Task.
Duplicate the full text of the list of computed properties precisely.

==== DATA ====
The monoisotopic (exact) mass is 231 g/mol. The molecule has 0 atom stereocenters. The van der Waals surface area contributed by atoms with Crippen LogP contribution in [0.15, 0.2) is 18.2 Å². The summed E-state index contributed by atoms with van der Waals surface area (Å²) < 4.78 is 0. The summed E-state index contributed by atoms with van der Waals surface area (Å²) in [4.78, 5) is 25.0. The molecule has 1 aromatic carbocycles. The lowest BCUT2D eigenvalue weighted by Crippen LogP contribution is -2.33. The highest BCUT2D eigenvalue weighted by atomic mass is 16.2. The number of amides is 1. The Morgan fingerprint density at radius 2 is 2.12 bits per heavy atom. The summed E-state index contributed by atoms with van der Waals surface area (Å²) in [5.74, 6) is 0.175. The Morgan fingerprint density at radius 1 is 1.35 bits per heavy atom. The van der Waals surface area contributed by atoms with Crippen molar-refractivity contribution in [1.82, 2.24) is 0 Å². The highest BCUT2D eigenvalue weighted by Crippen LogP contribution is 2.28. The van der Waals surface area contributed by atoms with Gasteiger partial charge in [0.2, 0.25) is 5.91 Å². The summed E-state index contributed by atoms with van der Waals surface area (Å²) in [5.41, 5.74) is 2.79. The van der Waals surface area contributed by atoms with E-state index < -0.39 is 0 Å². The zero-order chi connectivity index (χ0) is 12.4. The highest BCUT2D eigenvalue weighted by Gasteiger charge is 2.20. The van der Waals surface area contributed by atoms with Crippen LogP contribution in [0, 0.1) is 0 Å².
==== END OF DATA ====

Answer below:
The monoisotopic (exact) mass is 231 g/mol. The molecule has 0 atom stereocenters. The van der Waals surface area contributed by atoms with Crippen LogP contribution in [0.15, 0.2) is 18.2 Å². The summed E-state index contributed by atoms with van der Waals surface area (Å²) < 4.78 is 0. The summed E-state index contributed by atoms with van der Waals surface area (Å²) in [4.78, 5) is 25.0. The molecule has 1 aromatic carbocycles. The lowest BCUT2D eigenvalue weighted by Crippen LogP contribution is -2.33. The highest BCUT2D eigenvalue weighted by atomic mass is 16.2. The number of amides is 1. The Morgan fingerprint density at radius 2 is 2.12 bits per heavy atom. The summed E-state index contributed by atoms with van der Waals surface area (Å²) in [5.74, 6) is 0.175. The Morgan fingerprint density at radius 1 is 1.35 bits per heavy atom. The van der Waals surface area contributed by atoms with Crippen molar-refractivity contribution in [1.82, 2.24) is 0 Å². The highest BCUT2D eigenvalue weighted by Crippen LogP contribution is 2.28. The van der Waals surface area contributed by atoms with Gasteiger partial charge in [0.2, 0.25) is 5.91 Å². The summed E-state index contributed by atoms with van der Waals surface area (Å²) in [5.41, 5.74) is 2.79. The van der Waals surface area contributed by atoms with E-state index < -0.39 is 0 Å². The zero-order chi connectivity index (χ0) is 12.4. The highest BCUT2D eigenvalue weighted by Gasteiger charge is 2.20. The van der Waals surface area contributed by atoms with Crippen LogP contribution in [0, 0.1) is 0 Å².